Saturday, December 19, 2015

Young Rival Interior Light & Show # 591

Interior Light is the third full-length album by Hamilton’s Young Rival. Released on Toronto’s Paper Bag Records, the sounds on this album have been described as “Roy Orbison tripping on acid with Ray Davies and Bradford Cox.” Found on the back of the LP this description goes perfectly with the term that Young Rival coined to describe the music created during the recording of this album, croon-psych. Produced by Graham Walsh and Young Rival guitarist/vocalist Aron D’Alesio, the band took their time when creating the sounds for Interior Light. Even the album’s cover has an interesting backstory. It was adapted from an old stained glass window from 1987 by Benjamin Nelson in collaboration with Young Rival bassist John Smith. This design was mixed in with an array of colours that compliment the music found on Interior Light.

“Carry The Weight” starts off Interior Light in a manic fashion with swirling psychedelic textures. As the bass drum, clanging guitars and fuzzy bass move back and forth between the slow verses and frantic choruses the lyrics “I’m not prepared to turn around/My feet are firmly on the ground” and “Carry the weight/If you want to” convey a sense of wanting to move forward while considering the weight of the past. This song exemplifies the new explorations that Young Rival take on Interior Light sonically and aesthetically. “Throw It In The River” comes in with wavering 80s sounding effects before the song’s strong melodies kick in. The song’s stop and start dynamics, watery guitar effects, sobering basslines, drums and choruses pull you in like an unavoidable current. The album’s title track is more straightforward with jangly guitars, a circling drum pattern by Noah Fralick and a breakdown featuring the bass work of John Smith that sucks you into its orbit. The vocal harmonies in the chorus echo the words “Fall, fall, fall, fall, fall apart/It’s coming together again”. Lyrically “Interior Light” portrays a world of characters that seem lost, as the main character is unaffected and content with who they are. “Elevator”, first released as a teaser single in 2014, brings up the tempo on Interior Light with its energetic locomotive guitar riffs and subtle psychedelic vocal effects. The solo builds even more intensity in the back and forth momentum created by this track.

“Living Like You Should” is another example of the depth of harmony that Young Rival is capable of. The song adheres to elements from the songs of The Everly Brothers and Roy Orbison while at the same time blending guitar lines that at times sound like they could be from The Cure. Lyrically this song like many of the songs on this album, bring in a series of characters that act a certain way to evoke a certain dramatic effect. In this case, “Living Like You Should” features two low-key characters that move at their own pace, but as long as they “Swing low together” then it works for them. A message of slacker positivity is brought forth in between this song’s in the pocket drum grooves, dominating melodic bass and hazy harmonies.

“Bent Out Of Shape” a track that has been compared to Deerhunter in some reviews, returns with the psychedelic/80s new wave sounds that develop as Interior Light progresses, “Let’s Get Together” comes in with crunchy guitars and distorted bass, while “Scruples” is more upbeat. Based on an actual person that visits a bar where D’Alesio and bassist John Smith work, “Scruples” is an up-tempo track that features reverb saturated guitars, vocals and pulsating bass and drums. “That’s Chemistry” ends Interior Light. The drums on this track played by Noah Fralick sound like they could be from a slower paced Devo song. The guitars and vocals take on more aqueous textures while the bass plays at a steady smooth rate. This track operates at two levels. Lyrically it brings up thoughts of heartbreak, but on another level the title of this song alone is representative of what has been achieved on Interior Light. The chemistry of Young Rival is undeniable here.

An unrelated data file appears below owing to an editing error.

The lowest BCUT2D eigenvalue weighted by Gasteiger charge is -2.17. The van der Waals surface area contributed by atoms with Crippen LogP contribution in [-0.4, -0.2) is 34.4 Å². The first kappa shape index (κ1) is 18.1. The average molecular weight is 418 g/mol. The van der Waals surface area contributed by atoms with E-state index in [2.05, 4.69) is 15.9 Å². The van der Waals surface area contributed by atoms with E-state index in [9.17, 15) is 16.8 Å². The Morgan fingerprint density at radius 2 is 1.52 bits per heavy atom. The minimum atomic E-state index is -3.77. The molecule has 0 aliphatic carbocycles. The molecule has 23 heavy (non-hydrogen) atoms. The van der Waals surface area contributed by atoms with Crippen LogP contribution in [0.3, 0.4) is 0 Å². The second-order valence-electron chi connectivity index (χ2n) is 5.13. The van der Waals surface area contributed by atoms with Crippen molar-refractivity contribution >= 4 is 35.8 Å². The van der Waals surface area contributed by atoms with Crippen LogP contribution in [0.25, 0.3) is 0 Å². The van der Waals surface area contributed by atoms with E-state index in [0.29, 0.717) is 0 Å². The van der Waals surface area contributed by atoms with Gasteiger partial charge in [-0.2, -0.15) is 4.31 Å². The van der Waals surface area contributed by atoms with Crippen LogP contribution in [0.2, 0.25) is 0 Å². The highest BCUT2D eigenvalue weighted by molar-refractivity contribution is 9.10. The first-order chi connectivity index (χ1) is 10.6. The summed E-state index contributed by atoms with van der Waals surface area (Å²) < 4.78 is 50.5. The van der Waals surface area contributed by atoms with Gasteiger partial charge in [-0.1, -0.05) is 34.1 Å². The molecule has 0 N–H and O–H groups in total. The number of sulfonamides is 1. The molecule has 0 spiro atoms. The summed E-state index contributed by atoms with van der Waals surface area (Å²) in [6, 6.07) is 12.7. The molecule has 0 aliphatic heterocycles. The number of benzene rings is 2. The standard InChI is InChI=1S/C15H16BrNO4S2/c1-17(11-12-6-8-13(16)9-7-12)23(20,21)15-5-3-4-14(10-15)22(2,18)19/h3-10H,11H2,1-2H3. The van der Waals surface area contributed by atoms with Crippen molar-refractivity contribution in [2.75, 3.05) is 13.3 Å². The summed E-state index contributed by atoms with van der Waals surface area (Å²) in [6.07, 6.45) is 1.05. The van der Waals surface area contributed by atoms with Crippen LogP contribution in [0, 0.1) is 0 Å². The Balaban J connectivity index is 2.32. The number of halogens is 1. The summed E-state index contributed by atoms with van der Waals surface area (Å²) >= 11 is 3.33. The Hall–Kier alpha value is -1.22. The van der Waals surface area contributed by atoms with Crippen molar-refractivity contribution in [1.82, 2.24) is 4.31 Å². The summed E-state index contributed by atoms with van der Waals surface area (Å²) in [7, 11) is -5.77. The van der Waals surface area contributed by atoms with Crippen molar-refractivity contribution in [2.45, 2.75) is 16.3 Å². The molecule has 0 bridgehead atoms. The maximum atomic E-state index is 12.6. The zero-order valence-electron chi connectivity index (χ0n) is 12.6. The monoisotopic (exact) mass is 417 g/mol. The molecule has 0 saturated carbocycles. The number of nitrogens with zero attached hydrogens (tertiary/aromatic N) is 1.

In 2012, Stay Young saw Young Rival expanding and building on their early garage beginnings by pulling in more textures. Stay Young added stronger melodies to the band’s dynamic mixing crunchy and watery sound guitar effects. Like the album’s cover, Interior Light adds more colour to Young Rival’s already established garage rock palette. With Interior Light, Young Rival gets more psychedelic allowing the guitars and melodies created to drift like the paint on a canvas.

Saturday Night Playlist:

1. Charles Bradley - Changes
2. Sharon Jones & The Dap Kings - Ain't No Chimney's In The Projects
3. Tymon Dogg - Time For Moving On
4. The Decemberists - The Mariners Revenge Song
5. Tea Leaves - Bipolar Skies
6. Paul Jacobs - Soul Catcher
7. Timmy’s Organism - Get Up, Get Out
8. Japandroids - For The Love Of Ivy
9. Library Voices - Zzyzx
10. Sleater-Kinney - You're No Rock 'n Roll Fun
11. Whatever Forever - Streets Ahead
12. Pistolrays - Rollin’ Dice
13. Bob Dylan - Tombstone Blues (Take 1)
14. Bob Dylan - Positively 4th Street (Take 5, Alternate Take)
15. Bob Dylan - Desolation Row (Take 5)
16. Bob Dylan - Can You Please Crawl Out Your Window (Take 6, Complete)
17. Cassie Ramone - Run Run Rudolph
18. Go For 3 - Rudolph The Red Nosed Reindeer
19. Devo - Timing X
20. Devo - Wiggly World
21. The Government - Information
22. Young Rival - Scruples
23. Young Rival - That’s Chemistry

To download this weeks program, visit CJAM's schedule page for Revolution Rock and download the file for December 19. Or subscribe to Revolution Rock as a Podcast.

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